Kyle Kesik interview: Dons stalwart opens up ahead of testimonial with Leeds RhinosÂ

Kyle KesikKyle Kesik
Kyle Kesik
Doncaster RLFC's longest-serving player Kyle Kesik will kick-off his benefit year this weekend in Sunday's pre-season friendly against Super League outfit Leeds Rhinos at the Keepmoat Stadium (3pm).

The 29-year-old fans' favourite will bank the gate receipts, minus expenses, and there will also be a post-match raffle including items provided by the Headingley side. Other fund-raising events are also being planned.

Castleford-born Kesik, who joined the club from South Yorkshire rivals Sheffield Eagles, where he was playing second-team rugby at the time, was given his choice of opponent and was delighted when the Rhinos agreed to send a team over to the Keepmoat during their busy pre-season campaign under new Australian head coach David Furner.

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Kyle Kesik and Lee Waterman celebrate. Picture: Rob TerraceKyle Kesik and Lee Waterman celebrate. Picture: Rob Terrace
Kyle Kesik and Lee Waterman celebrate. Picture: Rob Terrace

'My dad has supported them all his life and I grew up supporting them which didn't always go down well at school living in Castleford,' he recalled this week. 'I took a bit of stick at the time but they've won a lot of trophies over the years so I feel as though I've had the last laugh as it were.

'It was one of the highlights of my career when we played them at Headingley a couple of years ago in the Challenge Cup. Every year when the draw was made I hoped that we'd be paired with them but I was starting to get resigned to the fact that it may never happen. Hopefully I'll get to play against them again in a cup tie before I hang my boots up.'

As well as his current team-mates '“ who will be hoping for a much closer game than against Hull last weekend '“ Kesik will be joined by several former team-mates.

The likes of former player-coach Paul Cooke '“ the backs and skills coach at Doncaster Knights '“ prop Mark Castle and winger Dean Colton - will all play some part of the game and all were due to train with the squad this week.

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'I think the idea is that the current squad will play for the first hour or so and one or two guests will come on during the last 20 minutes,' said Kesik earlier this week.

'I'm not sure what sort of team Leeds will be sending over but it would be nice to see a couple of their big names playing some part on the day.'

Despite the Dons having spent the last three seasons in League One, following relegation from the Championship in 2015, Kesik has no regrets about joining the Dons.

'Doncaster is a good club with great facilities and I've been happy here,'  he said.

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'There has been interest from other clubs at times but I'm not one of those people who always thinks the grass is greener somewhere else. I've seen players move on and then not get paid as was the case at Keighley last season. I was also captain for a number of years which also helped.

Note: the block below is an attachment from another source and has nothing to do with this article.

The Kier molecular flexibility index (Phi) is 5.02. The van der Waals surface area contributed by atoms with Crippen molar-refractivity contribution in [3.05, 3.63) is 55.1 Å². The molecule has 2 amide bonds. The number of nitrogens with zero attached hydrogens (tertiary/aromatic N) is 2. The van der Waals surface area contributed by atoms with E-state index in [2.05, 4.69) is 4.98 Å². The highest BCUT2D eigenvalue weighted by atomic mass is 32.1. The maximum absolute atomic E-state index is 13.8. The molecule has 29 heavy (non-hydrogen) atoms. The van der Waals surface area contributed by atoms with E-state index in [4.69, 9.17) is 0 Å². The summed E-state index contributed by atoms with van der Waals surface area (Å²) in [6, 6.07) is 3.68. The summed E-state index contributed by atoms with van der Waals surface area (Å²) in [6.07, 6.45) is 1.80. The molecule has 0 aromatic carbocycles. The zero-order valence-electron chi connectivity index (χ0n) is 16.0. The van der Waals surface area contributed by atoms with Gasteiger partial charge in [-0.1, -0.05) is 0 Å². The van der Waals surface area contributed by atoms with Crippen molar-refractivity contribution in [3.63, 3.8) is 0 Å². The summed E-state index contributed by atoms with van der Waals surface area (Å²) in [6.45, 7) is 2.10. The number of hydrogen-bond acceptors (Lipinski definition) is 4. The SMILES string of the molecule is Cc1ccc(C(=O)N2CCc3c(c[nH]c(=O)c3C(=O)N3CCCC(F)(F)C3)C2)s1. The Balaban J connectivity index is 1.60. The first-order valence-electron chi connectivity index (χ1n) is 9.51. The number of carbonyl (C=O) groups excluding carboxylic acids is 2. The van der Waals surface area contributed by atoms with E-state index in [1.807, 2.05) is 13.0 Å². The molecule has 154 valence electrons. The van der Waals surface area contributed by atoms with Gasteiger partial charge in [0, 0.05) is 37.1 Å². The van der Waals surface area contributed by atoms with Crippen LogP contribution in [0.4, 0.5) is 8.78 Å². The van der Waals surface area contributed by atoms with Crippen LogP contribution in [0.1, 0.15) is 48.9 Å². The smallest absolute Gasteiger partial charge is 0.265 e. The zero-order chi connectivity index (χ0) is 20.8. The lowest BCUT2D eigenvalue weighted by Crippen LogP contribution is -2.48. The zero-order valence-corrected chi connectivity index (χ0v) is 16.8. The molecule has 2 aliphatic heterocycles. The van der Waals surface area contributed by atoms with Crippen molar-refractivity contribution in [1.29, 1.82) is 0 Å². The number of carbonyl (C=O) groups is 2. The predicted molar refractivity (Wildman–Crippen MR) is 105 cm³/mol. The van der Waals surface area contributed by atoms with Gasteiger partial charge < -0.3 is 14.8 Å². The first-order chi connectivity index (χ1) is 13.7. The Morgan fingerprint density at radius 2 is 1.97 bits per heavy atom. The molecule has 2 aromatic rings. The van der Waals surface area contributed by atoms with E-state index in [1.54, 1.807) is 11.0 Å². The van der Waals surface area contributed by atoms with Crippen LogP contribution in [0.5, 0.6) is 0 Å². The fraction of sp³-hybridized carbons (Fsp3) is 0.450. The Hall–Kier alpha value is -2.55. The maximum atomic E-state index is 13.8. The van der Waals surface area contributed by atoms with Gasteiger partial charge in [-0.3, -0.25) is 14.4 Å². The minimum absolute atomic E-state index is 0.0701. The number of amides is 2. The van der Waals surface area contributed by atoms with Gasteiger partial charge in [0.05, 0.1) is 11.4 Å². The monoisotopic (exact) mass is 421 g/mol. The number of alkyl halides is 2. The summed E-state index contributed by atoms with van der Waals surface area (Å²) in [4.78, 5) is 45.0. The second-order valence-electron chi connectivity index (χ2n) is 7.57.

'As I said at the time, I was disappointed to lose the captaincy last season but my game hasn't changed: I'm still out there shouting and encouraging the other players.'

Kesik has proved a durable character over the years in one of the toughest of sports, though he admits he's often played in big games when '˜busted' to help the team.

'Among the highlights have been winning promotion to the Championship and the two good years we had there '“ particularly the year we finished fourth after being in with a chance of finishing second until the final few games,' he said.

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'It was obviously disappointing to be relegated the following season when we had a lot of injuries. We felt confident that we'd bounce straight back up but that didn't prove to be the case '“ though we've reached two play-off semi-finals '“ and League One has proved a lot tougher to get out of than we expected.

'We thought that we'd get up last year, especially when an extra promotion place was made available, and we went into the play-offs in a confident mood on the back of a club-record run of ten successive wins only to lose to Workington.

'Even though we've lost the likes of Bradford and York there are still six or seven strong teams so it's going to be another tough season.

'The likes of Newcastle, who we play in our first league game, have spent a lot of money on players, and they are one of the sides expected to be up there that we play in the first few weeks of the season after which we should have a good idea of our prospects.

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'It would be the icing on the cake to finally get promoted back to the Championship in my benefit year. I'd also like to see us do well in the new 1895 Cup (for non-Super League teams) especially with the final being played at Wembley.'